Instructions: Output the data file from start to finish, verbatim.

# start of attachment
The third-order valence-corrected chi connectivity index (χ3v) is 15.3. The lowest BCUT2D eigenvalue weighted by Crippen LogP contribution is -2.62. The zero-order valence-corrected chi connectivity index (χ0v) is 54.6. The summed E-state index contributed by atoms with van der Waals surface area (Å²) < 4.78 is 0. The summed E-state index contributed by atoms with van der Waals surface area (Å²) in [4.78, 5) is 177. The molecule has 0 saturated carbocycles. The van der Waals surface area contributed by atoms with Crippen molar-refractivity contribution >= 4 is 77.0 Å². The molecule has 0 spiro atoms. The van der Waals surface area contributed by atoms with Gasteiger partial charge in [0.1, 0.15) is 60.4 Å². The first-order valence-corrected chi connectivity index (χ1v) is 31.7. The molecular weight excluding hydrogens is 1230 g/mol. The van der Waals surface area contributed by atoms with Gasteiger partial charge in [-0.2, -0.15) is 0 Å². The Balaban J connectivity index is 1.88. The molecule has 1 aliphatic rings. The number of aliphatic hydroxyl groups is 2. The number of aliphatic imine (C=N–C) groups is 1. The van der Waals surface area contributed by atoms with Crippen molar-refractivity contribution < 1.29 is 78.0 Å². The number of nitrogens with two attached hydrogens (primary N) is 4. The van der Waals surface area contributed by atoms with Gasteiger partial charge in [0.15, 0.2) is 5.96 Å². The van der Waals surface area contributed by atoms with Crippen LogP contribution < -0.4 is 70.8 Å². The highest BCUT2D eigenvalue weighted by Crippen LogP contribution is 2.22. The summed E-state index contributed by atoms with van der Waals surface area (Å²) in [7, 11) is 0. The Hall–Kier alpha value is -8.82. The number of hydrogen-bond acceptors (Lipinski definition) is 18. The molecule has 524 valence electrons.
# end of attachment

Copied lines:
The third-order valence-corrected chi connectivity index (χ3v) is 15.3. The lowest BCUT2D eigenvalue weighted by Crippen LogP contribution is -2.62. The zero-order valence-corrected chi connectivity index (χ0v) is 54.6. The summed E-state index contributed by atoms with van der Waals surface area (Å²) < 4.78 is 0. The summed E-state index contributed by atoms with van der Waals surface area (Å²) in [4.78, 5) is 177. The molecule has 0 saturated carbocycles. The van der Waals surface area contributed by atoms with Crippen molar-refractivity contribution >= 4 is 77.0 Å². The molecule has 0 spiro atoms. The van der Waals surface area contributed by atoms with Gasteiger partial charge in [0.1, 0.15) is 60.4 Å². The first-order valence-corrected chi connectivity index (χ1v) is 31.7. The molecular weight excluding hydrogens is 1230 g/mol. The van der Waals surface area contributed by atoms with Gasteiger partial charge in [-0.2, -0.15) is 0 Å². The Balaban J connectivity index is 1.88. The molecule has 1 aliphatic rings. The number of aliphatic hydroxyl groups is 2. The number of aliphatic imine (C=N–C) groups is 1. The van der Waals surface area contributed by atoms with Crippen molar-refractivity contribution < 1.29 is 78.0 Å². The number of nitrogens with two attached hydrogens (primary N) is 4. The van der Waals surface area contributed by atoms with Gasteiger partial charge in [0.15, 0.2) is 5.96 Å². The van der Waals surface area contributed by atoms with Crippen LogP contribution < -0.4 is 70.8 Å². The highest BCUT2D eigenvalue weighted by Crippen LogP contribution is 2.22. The summed E-state index contributed by atoms with van der Waals surface area (Å²) in [7, 11) is 0. The Hall–Kier alpha value is -8.82. The number of hydrogen-bond acceptors (Lipinski definition) is 18. The molecule has 524 valence electrons.